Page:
The LGBT history and the fight for equality is sadly filled with hatred, animosity and prejudice from the outside world, as well as a whole host of seemingly insurmountable obstacles – but how many of us know of the bad blood and bitterness that went on inside the gay rights movement between actual queer folks and transgender people? The Death And Life Of Marsha P. Johnson offers a unique perspective on liberation for gender nonconforming individuals and is an imperative documentary for anyone looking to fully understand the origins and evolution of the LGBT movement.
The perfectly cast Seana Kerslake takes an occasionally unappealing character and makes us want to give her the same recurrent chances as the other characters in the film. And there are some delightfully unexpected moments – largely stemming from Mary’s penchant for jeopardizing or even ruining whatever good things come her way.
Invariably at every film festival there’s one or two films that don’t get as much festival buzz around them and somehow go under the radar. This is definitely the case for Four Days in France of this year’s Outfest edition. Combining Rimbaud poems, art, anonymous sex, classical music and the notorious dating app Grindr, Jérôme Reybaud’s debut is undoubtedly a daring, but impressive addition to gay cinema.
Jonny Mars plays Alex, a drifter who wades back in to his hometown with the aim of confronting the man who abused him sexually as a child. Upon tracking down his former abuser, finding that he is frail and crippled with physical and mental illness, his original vengeance quest is paused and he continues to lead an existence outside of mainstream society. He is, after all, a man of few words, devoting his free time to either making money pimping himself or other people out- and it should be noted, although this issue is handled with surprising restraint, that the sexual partners he tends to visit are all significantly older men, which could be interpreted as a reason for his relationship with his abuser to become more complicated.
A naked young man with a tinted face stands handcuffed to a lamp post in some alley in Berlin. He does not plead for help, nor does he cry in despair; he is simply uncomfortable with the bizarre situation he finds himself in. A mature man in a suit walks by and finds this fragile young man, who seems to have gone through some hazing ritual or bullying, and helps him out. They both go to the older man’s apartment, where they end up spending the night together.
Set backstage on the opening night of a new Broadway musical about one hit wonders, Opening Night stars Topher Grace as Nick, the miserable production manager of the show, just about managing to hide his disdain for the production and many of the people involved with it. As the show nears stage time, he struggles with the ego of his leading man, N*Sync’s JC Chasez who he finds out has also slept with his former girlfriend – who just happens to be the understudy to the leading actress.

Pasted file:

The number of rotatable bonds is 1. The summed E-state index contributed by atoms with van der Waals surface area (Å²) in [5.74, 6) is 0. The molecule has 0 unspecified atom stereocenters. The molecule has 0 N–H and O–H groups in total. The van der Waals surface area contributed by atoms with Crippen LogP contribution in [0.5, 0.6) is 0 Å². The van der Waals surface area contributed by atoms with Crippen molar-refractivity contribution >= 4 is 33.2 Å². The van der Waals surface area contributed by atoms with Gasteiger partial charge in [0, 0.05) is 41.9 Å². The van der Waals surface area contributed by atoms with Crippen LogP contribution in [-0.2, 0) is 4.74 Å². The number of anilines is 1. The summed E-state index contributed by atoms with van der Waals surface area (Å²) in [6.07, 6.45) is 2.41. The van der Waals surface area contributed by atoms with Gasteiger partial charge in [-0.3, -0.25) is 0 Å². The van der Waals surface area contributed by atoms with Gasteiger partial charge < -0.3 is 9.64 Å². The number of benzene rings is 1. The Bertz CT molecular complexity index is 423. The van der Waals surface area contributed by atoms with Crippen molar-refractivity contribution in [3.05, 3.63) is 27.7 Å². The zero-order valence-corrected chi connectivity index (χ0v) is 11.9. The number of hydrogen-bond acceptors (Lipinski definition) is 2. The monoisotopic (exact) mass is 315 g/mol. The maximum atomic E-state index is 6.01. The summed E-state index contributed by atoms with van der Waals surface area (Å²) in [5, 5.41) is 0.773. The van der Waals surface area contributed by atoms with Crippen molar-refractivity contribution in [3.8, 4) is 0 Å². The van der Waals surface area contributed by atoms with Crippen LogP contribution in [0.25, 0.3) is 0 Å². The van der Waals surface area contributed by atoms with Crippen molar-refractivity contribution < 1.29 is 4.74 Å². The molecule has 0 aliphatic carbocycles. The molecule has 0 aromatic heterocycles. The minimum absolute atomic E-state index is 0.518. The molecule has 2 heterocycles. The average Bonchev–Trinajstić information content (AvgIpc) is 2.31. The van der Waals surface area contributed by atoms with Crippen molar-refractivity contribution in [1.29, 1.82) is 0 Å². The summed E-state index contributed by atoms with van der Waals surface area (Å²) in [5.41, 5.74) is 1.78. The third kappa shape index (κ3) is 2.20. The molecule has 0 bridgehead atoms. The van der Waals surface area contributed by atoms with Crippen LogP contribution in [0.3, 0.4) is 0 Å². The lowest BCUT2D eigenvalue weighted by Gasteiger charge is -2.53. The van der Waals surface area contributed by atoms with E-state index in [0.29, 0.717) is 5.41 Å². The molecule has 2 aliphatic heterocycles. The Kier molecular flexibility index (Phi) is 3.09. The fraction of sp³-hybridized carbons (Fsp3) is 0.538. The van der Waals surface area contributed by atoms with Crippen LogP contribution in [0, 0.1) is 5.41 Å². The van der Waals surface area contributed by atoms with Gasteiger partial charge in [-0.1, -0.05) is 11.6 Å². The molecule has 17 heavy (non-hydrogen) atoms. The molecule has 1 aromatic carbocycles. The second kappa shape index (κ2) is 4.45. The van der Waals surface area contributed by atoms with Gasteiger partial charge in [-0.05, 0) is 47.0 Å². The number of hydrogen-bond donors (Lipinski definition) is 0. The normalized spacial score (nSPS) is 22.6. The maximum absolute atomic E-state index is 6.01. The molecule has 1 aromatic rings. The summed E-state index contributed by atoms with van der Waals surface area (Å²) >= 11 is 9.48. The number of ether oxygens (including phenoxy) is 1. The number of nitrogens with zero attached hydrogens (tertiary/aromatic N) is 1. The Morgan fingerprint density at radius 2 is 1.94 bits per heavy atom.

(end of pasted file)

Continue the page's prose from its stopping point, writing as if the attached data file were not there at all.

It’s not every day that you see a gay-themed horror film, particularly not one which is expressly ravishing and has stunning cinematography. Although there is plenty of homosexual subtext in some of the greatest horror classics, and even in the more recently produced sequels, having a slow-burning thriller which keeps you on the edge of your seat and is also centered on gay men is a rather new and lavishly entertaining addition on the big screen.
Most of the members of Check It are estranged from their families or have otherwise disadvantageous home lives. A lot of them are homeless and many of them turn to prostitution in order to pay rent, eat or just survive. But what else are they supposed to do? When they get kicked out of their homes as young teenagers simply for being different and/or kicked out of school at an even younger age because of perceived behavioral problems, what other recourse do these undereducated black LGBT teenagers have?
Do You Take This Man, the narrative feature debut from writer/director Joshua Tunick, has an empathetic warmth that continues to grow as the film progresses – the story isn’t particularly innovative for the genre, but the characters are believable and their respective situations universally relatable, which helps make this story feel as utterly refreshing as it is heartwarming.